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pages 583-584

was born in Chester county, Pennsylvania, in the year 1767. He moved with his parents, first to Tennessee and then to Kentucky, where, in 1797, he married Lydia Nelson, and where their first son--Nelson Foos-- was born. In 1798 he came, with his wife and infant son, to Franklinton, where he became proprietor of a ferry across the Scioto river. He also established, and for several years carried on, the first hotel at that place. His early opportunities for securing an education were very limited, and his principal schooling was obtained from an Irish schoolmaster who came to his tavern in want, and spent several months with him. But with such advantages as these, by his own persistent efforts, he obtained a wide knowledge of men and things, taking an active interest in all public affairs, and corresponding with such men as Clay, Ewing, Corwin, and Harrison. He was a member of the first Ohio legislature, serving, in all, during twenty-five sessions in the house and senate. He became an effective speaker and writer. The State capital having been secured to Columbus largely by his efforts, the original proprietors of the town presented him with a square in an eligible part of the city.

He served with distinction in the war of 1812, being promoted, for meritorious conduct, from the rank of captain to that if brigadier-general. His ferry and hotel, in those stirring times, were extensively patronized, and brought him in "a mint of money," although he was too liberal to acquire a very extensive fortune. His house was the headquarters of all the politicians, who came not only "hungry for office," but also for the meals which were furnished at his table without stint or charge. To them his latch-string was always out, and his purse always open. He ran for congress, after his career in the legislature was over, but in that campaign he met with unaccustomed defeat. Soon after this he removed to Madison county, and commenced the business of farming. In 1825 he was made major-general of militia, an office which he held till his death in 1832.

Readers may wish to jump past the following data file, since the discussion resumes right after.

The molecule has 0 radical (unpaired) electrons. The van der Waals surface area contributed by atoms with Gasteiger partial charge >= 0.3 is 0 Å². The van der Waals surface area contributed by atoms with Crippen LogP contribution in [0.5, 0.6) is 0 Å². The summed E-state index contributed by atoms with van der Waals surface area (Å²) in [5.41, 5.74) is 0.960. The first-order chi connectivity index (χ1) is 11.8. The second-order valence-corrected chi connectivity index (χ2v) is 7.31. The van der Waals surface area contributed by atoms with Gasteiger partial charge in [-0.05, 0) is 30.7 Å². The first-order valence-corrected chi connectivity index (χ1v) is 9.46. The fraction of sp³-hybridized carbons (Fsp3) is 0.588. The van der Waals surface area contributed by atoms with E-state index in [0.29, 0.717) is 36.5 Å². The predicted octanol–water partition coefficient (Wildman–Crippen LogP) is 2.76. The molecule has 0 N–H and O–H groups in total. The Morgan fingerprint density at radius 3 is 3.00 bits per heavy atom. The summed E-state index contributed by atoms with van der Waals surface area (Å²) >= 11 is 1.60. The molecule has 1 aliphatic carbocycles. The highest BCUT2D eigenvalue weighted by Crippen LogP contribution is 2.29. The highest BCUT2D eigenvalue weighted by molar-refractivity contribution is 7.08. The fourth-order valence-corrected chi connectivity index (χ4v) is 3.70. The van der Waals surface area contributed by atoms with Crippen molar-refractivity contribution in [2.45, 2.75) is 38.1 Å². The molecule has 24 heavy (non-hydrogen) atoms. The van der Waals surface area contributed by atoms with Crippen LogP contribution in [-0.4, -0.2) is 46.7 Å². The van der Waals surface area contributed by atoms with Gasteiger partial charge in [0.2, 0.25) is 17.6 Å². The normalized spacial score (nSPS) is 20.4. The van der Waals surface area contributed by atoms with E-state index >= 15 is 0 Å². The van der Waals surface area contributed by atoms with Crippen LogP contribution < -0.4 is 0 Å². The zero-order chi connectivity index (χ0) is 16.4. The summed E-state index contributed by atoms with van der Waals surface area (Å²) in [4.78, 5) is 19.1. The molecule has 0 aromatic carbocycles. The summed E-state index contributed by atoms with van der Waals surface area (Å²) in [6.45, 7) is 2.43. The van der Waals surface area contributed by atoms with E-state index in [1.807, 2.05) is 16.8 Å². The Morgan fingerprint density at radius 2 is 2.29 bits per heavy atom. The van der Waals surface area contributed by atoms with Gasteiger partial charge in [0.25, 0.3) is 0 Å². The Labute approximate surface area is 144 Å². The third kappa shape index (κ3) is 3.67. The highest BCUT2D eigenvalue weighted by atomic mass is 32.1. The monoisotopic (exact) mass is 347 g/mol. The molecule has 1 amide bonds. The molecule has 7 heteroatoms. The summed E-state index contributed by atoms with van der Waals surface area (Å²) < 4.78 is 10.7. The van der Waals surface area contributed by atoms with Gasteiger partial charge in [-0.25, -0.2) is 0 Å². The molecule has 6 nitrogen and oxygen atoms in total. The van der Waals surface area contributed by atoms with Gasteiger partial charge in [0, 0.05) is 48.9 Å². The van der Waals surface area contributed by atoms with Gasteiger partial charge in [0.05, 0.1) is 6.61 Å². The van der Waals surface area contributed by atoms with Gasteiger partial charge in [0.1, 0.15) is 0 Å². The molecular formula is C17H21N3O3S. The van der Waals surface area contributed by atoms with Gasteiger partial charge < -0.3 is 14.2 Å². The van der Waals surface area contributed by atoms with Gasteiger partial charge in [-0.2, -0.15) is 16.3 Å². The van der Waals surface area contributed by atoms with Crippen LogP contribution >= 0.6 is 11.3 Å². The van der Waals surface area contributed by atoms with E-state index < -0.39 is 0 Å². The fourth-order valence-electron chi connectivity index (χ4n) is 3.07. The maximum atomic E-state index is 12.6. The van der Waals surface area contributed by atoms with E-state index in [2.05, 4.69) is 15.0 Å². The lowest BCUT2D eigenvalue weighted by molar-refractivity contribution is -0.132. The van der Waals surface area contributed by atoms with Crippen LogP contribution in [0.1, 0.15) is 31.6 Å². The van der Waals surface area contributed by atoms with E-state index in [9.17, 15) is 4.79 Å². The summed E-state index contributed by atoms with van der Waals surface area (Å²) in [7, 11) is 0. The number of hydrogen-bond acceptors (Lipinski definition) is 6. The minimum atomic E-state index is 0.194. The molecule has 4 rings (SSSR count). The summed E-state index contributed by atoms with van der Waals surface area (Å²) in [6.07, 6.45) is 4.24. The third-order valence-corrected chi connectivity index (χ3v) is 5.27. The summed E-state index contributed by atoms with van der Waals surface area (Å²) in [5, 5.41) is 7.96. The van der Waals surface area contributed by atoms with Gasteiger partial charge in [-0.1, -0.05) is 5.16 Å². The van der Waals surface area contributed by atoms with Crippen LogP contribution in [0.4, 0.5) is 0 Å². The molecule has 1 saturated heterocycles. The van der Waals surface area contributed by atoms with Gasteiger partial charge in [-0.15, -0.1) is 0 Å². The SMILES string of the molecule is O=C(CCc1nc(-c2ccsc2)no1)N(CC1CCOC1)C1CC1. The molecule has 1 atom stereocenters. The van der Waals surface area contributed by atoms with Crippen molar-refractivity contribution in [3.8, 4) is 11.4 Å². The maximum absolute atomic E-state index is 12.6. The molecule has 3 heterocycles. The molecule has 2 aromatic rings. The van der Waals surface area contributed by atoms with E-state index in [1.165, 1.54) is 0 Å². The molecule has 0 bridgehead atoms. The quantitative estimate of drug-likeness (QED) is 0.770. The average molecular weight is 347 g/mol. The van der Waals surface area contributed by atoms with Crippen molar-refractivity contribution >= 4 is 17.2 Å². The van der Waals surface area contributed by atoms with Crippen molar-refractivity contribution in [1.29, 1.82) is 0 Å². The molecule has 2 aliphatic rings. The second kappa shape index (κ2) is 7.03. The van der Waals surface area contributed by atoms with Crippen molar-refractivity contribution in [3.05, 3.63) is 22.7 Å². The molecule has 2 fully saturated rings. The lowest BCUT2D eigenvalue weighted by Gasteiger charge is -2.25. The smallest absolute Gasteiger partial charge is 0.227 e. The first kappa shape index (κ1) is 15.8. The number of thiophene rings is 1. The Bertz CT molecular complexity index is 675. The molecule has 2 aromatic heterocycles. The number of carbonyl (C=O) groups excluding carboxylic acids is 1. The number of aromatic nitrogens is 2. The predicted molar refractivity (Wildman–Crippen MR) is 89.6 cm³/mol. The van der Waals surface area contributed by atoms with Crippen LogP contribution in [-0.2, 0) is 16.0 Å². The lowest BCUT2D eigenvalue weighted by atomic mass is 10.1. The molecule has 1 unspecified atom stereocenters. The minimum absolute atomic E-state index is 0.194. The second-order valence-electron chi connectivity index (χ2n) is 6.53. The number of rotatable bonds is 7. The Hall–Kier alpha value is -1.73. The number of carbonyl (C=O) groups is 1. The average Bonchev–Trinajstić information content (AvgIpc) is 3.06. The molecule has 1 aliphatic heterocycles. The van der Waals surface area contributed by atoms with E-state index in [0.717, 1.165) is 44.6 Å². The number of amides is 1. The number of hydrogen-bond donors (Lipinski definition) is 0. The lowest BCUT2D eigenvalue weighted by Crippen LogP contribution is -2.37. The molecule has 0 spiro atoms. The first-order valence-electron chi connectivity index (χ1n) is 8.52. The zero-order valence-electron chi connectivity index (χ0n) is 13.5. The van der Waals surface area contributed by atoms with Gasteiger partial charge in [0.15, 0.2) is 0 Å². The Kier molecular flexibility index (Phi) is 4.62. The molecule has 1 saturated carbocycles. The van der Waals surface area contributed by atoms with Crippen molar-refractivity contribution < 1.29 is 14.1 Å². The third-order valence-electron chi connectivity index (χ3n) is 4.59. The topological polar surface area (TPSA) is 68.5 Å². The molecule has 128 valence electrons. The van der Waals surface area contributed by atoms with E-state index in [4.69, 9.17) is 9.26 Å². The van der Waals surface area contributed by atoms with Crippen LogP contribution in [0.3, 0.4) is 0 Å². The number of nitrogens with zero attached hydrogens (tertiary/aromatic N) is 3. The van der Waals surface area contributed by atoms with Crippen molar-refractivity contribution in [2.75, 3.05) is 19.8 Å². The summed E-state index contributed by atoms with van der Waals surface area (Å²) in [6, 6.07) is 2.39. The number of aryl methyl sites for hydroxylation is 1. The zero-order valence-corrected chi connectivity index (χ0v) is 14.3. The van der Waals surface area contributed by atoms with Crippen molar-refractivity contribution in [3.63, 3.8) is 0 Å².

From the interest which he felt in the canal system of Ohio, his attention was directed to the feasibility of a ship canal across the Isthmus of Darien.*  His views upon this subject, embodied in a pamphlet, achieved the distinction of being called "Foos Folly." But the project, as the public are aware, has recently been taken hold of again, by parties who may yet show that the original conception was nobody's folly.

General Foos' first wife died in 1810, leaving two sons and two daughters, the eldest of whom--Nelson Foos--still lives, in a hale and ripe old age, in the city of Columbus, where he has accumulated a comfortable property as a contractor in the erection of public and private buildings.

* Now the Isthmus of Panama--llg

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